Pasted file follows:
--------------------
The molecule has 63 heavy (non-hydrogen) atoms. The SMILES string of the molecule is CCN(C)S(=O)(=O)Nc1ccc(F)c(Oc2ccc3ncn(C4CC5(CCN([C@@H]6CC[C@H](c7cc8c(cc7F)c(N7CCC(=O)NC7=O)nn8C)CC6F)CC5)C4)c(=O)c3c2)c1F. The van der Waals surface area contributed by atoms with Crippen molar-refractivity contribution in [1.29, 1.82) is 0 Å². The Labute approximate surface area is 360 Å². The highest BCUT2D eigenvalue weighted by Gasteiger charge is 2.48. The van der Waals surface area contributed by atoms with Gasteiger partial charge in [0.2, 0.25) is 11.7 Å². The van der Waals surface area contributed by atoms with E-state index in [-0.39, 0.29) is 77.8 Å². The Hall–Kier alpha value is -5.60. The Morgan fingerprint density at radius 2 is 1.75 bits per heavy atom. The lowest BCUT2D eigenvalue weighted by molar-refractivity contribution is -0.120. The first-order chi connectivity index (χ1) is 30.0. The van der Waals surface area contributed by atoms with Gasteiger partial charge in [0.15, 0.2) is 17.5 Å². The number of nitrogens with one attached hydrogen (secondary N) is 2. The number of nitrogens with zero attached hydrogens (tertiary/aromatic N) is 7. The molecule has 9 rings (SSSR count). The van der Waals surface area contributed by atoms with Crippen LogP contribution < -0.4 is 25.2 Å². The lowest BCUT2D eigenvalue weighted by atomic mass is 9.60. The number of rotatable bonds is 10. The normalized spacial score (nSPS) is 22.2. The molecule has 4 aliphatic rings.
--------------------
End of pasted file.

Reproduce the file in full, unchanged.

The molecule has 63 heavy (non-hydrogen) atoms. The SMILES string of the molecule is CCN(C)S(=O)(=O)Nc1ccc(F)c(Oc2ccc3ncn(C4CC5(CCN([C@@H]6CC[C@H](c7cc8c(cc7F)c(N7CCC(=O)NC7=O)nn8C)CC6F)CC5)C4)c(=O)c3c2)c1F. The van der Waals surface area contributed by atoms with Crippen molar-refractivity contribution in [1.29, 1.82) is 0 Å². The Labute approximate surface area is 360 Å². The highest BCUT2D eigenvalue weighted by Gasteiger charge is 2.48. The van der Waals surface area contributed by atoms with Gasteiger partial charge in [0.2, 0.25) is 11.7 Å². The van der Waals surface area contributed by atoms with E-state index in [-0.39, 0.29) is 77.8 Å². The Hall–Kier alpha value is -5.60. The Morgan fingerprint density at radius 2 is 1.75 bits per heavy atom. The lowest BCUT2D eigenvalue weighted by molar-refractivity contribution is -0.120. The first-order chi connectivity index (χ1) is 30.0. The van der Waals surface area contributed by atoms with Gasteiger partial charge in [0.15, 0.2) is 17.5 Å². The number of nitrogens with one attached hydrogen (secondary N) is 2. The number of nitrogens with zero attached hydrogens (tertiary/aromatic N) is 7. The molecule has 9 rings (SSSR count). The van der Waals surface area contributed by atoms with Crippen LogP contribution < -0.4 is 25.2 Å². The lowest BCUT2D eigenvalue weighted by atomic mass is 9.60. The number of rotatable bonds is 10. The normalized spacial score (nSPS) is 22.2. The molecule has 4 aliphatic rings.